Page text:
4. Finding your own way through an assignment – through research or through conversation – is not the same thing as cheating or benefiting from another student’s loss. Game designers don’t stamp out wikis. Game designers don’t lock players out of console commands. Game designers don’t keep kids from talking about their games. So long as no one is hurt – and perhaps so long as nothing is stolen (whatever that means in our culture) – we should enable students to engage in personally meaningful inquiry. There is no longer any need to assess a student’s ability to take a decontextualized, standards-aligned test on his or her own. Cheating is no longer cheating; it’s customized learning.
  5. Schools limit kids’ powers in absurd ways in a mainstream culture that values economic and military power (just look at our video games!). It’s no wonder that students rebel, check out, and/or look forward to playing video games at home that fulfill their genuine, human need for agency and socialized need for power and control. If schools put kids first as players – or clients – and served kids’ needs like the best game designers do, perhaps their would be a mutual appreciation of value amongst students, teachers, admin, parents, school boards, and communities. That is to say, if schools taught as effectively as games do and engaged students as effective as games do, then maybe we’d be having completely different local, state, and national conversations about education. School would be a place to talk about – and take advantage of – the power of fun. There is nothing wrong with having fun at school.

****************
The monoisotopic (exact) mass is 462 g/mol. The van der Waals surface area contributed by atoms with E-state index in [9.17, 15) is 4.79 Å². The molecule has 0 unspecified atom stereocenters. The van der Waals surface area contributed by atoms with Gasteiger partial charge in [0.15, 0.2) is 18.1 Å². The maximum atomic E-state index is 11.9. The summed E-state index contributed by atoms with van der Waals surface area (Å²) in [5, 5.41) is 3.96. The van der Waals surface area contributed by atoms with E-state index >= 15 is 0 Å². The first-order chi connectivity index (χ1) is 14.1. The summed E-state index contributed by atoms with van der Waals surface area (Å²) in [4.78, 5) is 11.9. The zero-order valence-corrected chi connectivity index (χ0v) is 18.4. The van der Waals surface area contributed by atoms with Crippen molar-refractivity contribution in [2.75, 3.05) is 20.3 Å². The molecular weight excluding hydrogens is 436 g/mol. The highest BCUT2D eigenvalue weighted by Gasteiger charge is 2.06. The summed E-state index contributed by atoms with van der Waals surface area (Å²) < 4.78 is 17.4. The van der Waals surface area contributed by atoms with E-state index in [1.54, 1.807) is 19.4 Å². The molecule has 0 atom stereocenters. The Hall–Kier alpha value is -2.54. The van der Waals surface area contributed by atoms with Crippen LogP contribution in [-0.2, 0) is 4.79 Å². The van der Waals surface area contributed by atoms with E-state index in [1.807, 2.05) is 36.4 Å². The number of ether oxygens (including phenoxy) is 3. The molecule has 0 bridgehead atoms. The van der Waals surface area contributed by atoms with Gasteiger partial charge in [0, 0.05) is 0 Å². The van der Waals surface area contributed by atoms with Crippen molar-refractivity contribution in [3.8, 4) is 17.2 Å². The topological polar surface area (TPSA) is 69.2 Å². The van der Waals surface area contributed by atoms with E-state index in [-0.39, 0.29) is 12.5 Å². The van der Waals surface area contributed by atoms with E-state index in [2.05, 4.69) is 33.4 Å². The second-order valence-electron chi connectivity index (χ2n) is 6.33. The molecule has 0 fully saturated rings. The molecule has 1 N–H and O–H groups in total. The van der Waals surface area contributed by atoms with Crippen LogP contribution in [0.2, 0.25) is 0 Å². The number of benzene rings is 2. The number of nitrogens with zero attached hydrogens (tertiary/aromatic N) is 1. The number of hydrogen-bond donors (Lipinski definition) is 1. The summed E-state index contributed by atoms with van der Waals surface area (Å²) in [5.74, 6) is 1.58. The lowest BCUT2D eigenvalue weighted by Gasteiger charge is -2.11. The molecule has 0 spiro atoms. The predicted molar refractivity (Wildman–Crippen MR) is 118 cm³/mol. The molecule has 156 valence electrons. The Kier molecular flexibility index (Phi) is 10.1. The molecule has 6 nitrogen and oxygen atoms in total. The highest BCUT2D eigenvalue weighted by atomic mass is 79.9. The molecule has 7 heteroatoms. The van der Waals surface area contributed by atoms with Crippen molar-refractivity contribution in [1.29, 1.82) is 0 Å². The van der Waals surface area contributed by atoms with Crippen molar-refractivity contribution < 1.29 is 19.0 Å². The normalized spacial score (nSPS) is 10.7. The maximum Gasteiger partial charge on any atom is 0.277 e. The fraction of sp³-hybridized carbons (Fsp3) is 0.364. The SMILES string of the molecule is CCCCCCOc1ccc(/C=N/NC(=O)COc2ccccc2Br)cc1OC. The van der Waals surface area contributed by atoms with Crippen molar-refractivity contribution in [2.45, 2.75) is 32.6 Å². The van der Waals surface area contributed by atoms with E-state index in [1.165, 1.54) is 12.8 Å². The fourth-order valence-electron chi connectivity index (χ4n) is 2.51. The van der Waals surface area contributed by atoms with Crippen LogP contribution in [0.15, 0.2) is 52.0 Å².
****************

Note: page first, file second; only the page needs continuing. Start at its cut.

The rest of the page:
6. In the absence of a public education system invested in anything other than achievement, the amassing of good grades is what passes for character development amongst the elite and their supporters in gate-keeping personally meaningful, ungraded, feedback-driven work of lasting value from the masses who would benefit from it. That is to say, if schools let kids direct their own learning and helped shape that learning with specific feedback instead of amorphous grades, again, then then maybe we’d be having completely different local, state, and national conversations about education. School would matter in ways that grades and diplomas and compliance do not. There is nothing wrong with kids doing work that matters to them at school.